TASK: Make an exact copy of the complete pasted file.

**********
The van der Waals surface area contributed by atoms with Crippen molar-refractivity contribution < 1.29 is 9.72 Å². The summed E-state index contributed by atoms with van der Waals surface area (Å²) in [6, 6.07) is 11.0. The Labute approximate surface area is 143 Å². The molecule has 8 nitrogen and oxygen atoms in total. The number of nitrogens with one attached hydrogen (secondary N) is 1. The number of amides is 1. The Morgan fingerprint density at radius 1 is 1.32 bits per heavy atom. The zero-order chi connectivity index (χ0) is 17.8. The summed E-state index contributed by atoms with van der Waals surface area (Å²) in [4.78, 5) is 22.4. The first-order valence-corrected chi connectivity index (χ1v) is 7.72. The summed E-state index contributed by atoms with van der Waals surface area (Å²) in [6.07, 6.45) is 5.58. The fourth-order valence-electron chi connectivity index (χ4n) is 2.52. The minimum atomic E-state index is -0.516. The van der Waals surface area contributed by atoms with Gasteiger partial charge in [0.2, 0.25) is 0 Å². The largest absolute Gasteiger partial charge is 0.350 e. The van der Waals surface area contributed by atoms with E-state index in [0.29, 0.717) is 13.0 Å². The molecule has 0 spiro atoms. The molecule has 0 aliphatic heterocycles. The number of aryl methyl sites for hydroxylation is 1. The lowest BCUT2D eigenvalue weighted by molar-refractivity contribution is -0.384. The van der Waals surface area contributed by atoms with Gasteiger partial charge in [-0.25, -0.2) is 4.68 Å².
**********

The van der Waals surface area contributed by atoms with Crippen molar-refractivity contribution < 1.29 is 9.72 Å². The summed E-state index contributed by atoms with van der Waals surface area (Å²) in [6, 6.07) is 11.0. The Labute approximate surface area is 143 Å². The molecule has 8 nitrogen and oxygen atoms in total. The number of nitrogens with one attached hydrogen (secondary N) is 1. The number of amides is 1. The Morgan fingerprint density at radius 1 is 1.32 bits per heavy atom. The zero-order chi connectivity index (χ0) is 17.8. The summed E-state index contributed by atoms with van der Waals surface area (Å²) in [4.78, 5) is 22.4. The first-order valence-corrected chi connectivity index (χ1v) is 7.72. The summed E-state index contributed by atoms with van der Waals surface area (Å²) in [6.07, 6.45) is 5.58. The fourth-order valence-electron chi connectivity index (χ4n) is 2.52. The minimum atomic E-state index is -0.516. The van der Waals surface area contributed by atoms with Gasteiger partial charge in [0.2, 0.25) is 0 Å². The largest absolute Gasteiger partial charge is 0.350 e. The van der Waals surface area contributed by atoms with E-state index in [0.29, 0.717) is 13.0 Å². The molecule has 0 spiro atoms. The molecule has 0 aliphatic heterocycles. The number of aryl methyl sites for hydroxylation is 1. The lowest BCUT2D eigenvalue weighted by molar-refractivity contribution is -0.384. The van der Waals surface area contributed by atoms with Gasteiger partial charge in [-0.25, -0.2) is 4.68 Å².